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Terminal Fracture

Work brought me back to the Greenville area so I was able get a couple short trips in at the Green Mill Run (GMR) late last week.  I made it to the creek late one evening and decided to try some new territory south of the Green Spring Park area.  I met a couple who had a unique system of “extracting” teeth from the creek.  The wife sat on a chair by the edge of a gravel island and the husband would stand in the creek and shovel water / gravel up on the edge of the bank and she would pick the teeth out after the water subsided from the bank.   This was definitely a two person system and judging by their haul (about a half of a quart Ziplock full) appeared to be rather a productive / efficient way to collect teeth, no screens needed.   I found a gravel island / area further down and decided to set up shop.  In the limited amount of daylight left, I managed to find some meager finds before heading to a local hotel.

 

The next morning I got up bright and early after debating if I should take advantage of the few opportunities to sleep in.   With a couple cups of coffee in me, I was off to the Run.   I got geared up and after a good twenty minute walk along the park’s walkway and through the creek I started my quest for fossils.   I found a nice gravel island and started my dig.   After my third shovel load…. the unimaginable happened….   “CRACK”.    For an instant I though it was my lower back.  But soon realized my fossil hunting friend just had a terminal fracture and died in my hands. 

 

There are a lot of sentimental memories with this shovel for it used to be my Grandfather’s and later came into my father’s possession after my grandfather’s passing.   My dad ended up giving it to me some time back.  You know that a spade shovel has had some use when it starts to morph into a flat edge shovel.  Oh the stories that shovel could tell.  How many potatoes, peanuts, beets and carrots he has dug up for my grandpa.  All the gardening / landscaping projects he has completed for my dad and I.   Well, I retired his gardening days and utilized him mainly for slinging gravel at the GMR for the past two years.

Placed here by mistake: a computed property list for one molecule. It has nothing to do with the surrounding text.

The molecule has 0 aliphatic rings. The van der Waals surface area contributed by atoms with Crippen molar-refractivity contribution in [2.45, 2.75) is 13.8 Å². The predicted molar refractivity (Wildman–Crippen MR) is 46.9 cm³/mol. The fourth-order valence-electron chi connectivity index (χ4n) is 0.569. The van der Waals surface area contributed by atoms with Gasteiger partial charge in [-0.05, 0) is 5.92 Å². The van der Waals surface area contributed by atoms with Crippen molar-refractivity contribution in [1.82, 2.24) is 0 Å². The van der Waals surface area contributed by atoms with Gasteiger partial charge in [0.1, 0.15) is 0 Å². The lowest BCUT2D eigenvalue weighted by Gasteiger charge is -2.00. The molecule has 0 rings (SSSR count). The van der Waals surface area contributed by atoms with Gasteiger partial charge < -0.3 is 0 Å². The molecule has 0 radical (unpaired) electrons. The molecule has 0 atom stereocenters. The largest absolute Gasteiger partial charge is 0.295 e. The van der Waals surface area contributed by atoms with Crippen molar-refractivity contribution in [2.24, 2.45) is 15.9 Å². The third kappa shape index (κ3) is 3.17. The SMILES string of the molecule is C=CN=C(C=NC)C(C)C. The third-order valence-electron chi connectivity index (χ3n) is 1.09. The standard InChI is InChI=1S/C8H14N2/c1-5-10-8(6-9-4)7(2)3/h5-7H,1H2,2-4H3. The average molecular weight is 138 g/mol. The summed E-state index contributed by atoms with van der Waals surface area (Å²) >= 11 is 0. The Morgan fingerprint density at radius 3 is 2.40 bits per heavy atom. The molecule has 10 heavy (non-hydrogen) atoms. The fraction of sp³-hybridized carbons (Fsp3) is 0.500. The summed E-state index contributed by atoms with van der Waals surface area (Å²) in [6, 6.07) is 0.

I almost lost him on one of my first trips there.  I (stupidly) tried to put in by the 10th Street Bridge after an area rain storm not realizing how dangerously high the water levels got.  As I put my shovel in to test the depth, the rushing water grabbed the blade and took it from my hands.  I watched in horror as it disappeared into the murky brown depths.   About three months later, to my surprise, I found him in the creek close to where I lost him.   I believe my Grandfather was looking out for me in heaven.  At the time I tried to put in there, I noted that the water level went up to the top exposed roots of this large sycamore tree.  The depth of the water to the bottom from this point was well over six feet.  It still makes me sick today thinking what would have happened if I went in the creek there and if my feet got tangled up in the roots.